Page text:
This renegotiation ‘thingy’

Dominic Raab, writing a comment piece in today’s Sunday Telegraph, is once again writing about our ability to renegotiate our membership of the EU and thus repatriate powers and believes that Wm. Hague’s ‘EU Audit’ will provide a valuable cost/benefit analysis. This article has to be tempered with the realization that Raab is a politician who would not refuse a ministerial position were it to be offered, consequently his views can be taken with the proverbial pinch of salt.

I am presently ‘in conversation’, on John Redwood’s blog, with Denis Cooper who believes that Article 48 (in his words) allows for “negotiating treaty changes to take powers back from the EU is expressly admitted in that article”. As I have queried, where in Article 48 do the words ‘take powers back’ expressly appear? Yes, we may well ask to change the rules, but why would the EU agree to this when the preamble of the TFEU ‘expressly’ states “determined to lay the foundations for an ever closer union”?

It is maintained by politicians that ‘Parliament is sovereign’ and there is also calls in the comments on Redwood’s post for repeal of the ECA 1972 as the panacea to all our ills. I have to question whether Parliament is sovereign, especially the fact that one comment from Sean O’Hare mentions he has it in writing from a government authority that Parliament is sovereign (at least over EU law). Contrast that statement with that contained in a letter dated 10th November 2010 from the European Commission to Stefano Manservisi, Director General, DG Home, on data retention states:

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And still our political class would have us believe they ‘govern’ us?


8 Responses

  1. You are wasting your time arguing with Dennis Cooper. He is always right on everything – in his opinion.

  2. Sue says:

    I noticed a post by Anne Palmer on Inquiring Minds this morning In the text is a link to a letter which states categorically that EU Law prevails over National Law, INCLUDING NATIONAL CONSTITUTIONAL LAW (PDF)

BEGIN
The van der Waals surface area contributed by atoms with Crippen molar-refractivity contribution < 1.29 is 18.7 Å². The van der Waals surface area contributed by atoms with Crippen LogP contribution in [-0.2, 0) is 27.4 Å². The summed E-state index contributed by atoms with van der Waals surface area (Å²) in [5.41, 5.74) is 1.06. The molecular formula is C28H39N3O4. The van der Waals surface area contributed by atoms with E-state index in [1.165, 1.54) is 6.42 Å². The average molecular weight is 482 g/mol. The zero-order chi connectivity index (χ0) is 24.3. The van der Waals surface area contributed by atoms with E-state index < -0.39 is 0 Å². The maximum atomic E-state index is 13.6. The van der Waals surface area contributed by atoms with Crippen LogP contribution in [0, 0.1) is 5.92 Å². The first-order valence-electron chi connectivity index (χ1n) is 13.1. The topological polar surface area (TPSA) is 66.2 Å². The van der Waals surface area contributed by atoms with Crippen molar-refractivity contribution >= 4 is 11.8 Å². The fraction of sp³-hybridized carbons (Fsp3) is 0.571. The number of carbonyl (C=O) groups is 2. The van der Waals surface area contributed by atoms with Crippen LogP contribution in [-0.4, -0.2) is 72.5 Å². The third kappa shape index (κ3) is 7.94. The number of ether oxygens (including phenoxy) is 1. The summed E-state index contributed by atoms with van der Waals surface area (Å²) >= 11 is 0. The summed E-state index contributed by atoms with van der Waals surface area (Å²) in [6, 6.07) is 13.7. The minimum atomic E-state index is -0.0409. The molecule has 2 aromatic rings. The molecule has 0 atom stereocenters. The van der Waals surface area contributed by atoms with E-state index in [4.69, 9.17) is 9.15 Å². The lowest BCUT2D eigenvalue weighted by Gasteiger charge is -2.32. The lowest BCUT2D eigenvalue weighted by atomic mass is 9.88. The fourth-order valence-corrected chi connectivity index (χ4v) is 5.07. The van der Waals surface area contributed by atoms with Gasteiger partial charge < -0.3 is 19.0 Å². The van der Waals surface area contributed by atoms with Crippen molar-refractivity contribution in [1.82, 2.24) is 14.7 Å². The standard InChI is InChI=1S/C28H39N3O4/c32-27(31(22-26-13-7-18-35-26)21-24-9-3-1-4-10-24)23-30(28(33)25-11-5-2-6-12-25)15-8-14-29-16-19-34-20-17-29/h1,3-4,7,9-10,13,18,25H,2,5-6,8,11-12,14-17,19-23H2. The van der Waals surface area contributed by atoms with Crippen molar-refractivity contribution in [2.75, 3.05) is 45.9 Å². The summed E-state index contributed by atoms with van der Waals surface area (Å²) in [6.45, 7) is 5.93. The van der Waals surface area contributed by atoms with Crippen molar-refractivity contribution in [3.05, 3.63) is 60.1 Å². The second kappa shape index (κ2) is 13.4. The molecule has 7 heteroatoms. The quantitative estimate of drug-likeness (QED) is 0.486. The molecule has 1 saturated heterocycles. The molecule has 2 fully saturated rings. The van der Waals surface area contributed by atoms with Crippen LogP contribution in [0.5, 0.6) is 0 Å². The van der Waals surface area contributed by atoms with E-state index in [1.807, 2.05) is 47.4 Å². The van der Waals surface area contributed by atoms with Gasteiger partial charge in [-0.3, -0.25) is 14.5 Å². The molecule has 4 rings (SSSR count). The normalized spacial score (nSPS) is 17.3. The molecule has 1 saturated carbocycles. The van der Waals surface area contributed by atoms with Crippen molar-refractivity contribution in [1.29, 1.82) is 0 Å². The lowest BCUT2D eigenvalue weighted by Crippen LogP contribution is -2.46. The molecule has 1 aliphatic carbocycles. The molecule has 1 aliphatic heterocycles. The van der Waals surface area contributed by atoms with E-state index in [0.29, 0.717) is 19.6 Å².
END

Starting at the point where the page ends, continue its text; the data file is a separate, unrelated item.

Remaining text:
There are some other bits and pieces you might find interesting there too David.

    • david says:

      I already had copies of the files, Sue – just waiting an opportunity to use them, which Raab provided.

  3. Sean O'Hare says:

    Hi Sue,

    Unfortunately your link doesn’t take me to a valid page on Inquiring Minds and I was unable to find the relevant post. I would be very interested in reading the letter and I;m sure WfW would as well. Any chance you could post a direct link to it?

  4. Denis Cooper is usually right about these very technical questions of what can and cannot be done.

    That said, he shares our pessimism that our pol’s won’t do what could be done and will allow what shouldn’t be done.

    • In this case, Cooper is not right – and in many other cases he is not – it is just that it is too tiresome arguing with him. In this case, he has argued his points to the nth degree in multiple fora and his points have been roundly demolished. That does not stop him, however, reiterating in still more fora exactly the same points that he thought of originally, supposedly in the expectation that, by dint of constant repetition, he will prove himself right after all.

      • david says:

        And as of a few minutes ago when I checked, he appears to have withdrawn from the discussion after I accused him of muddying the waters……..

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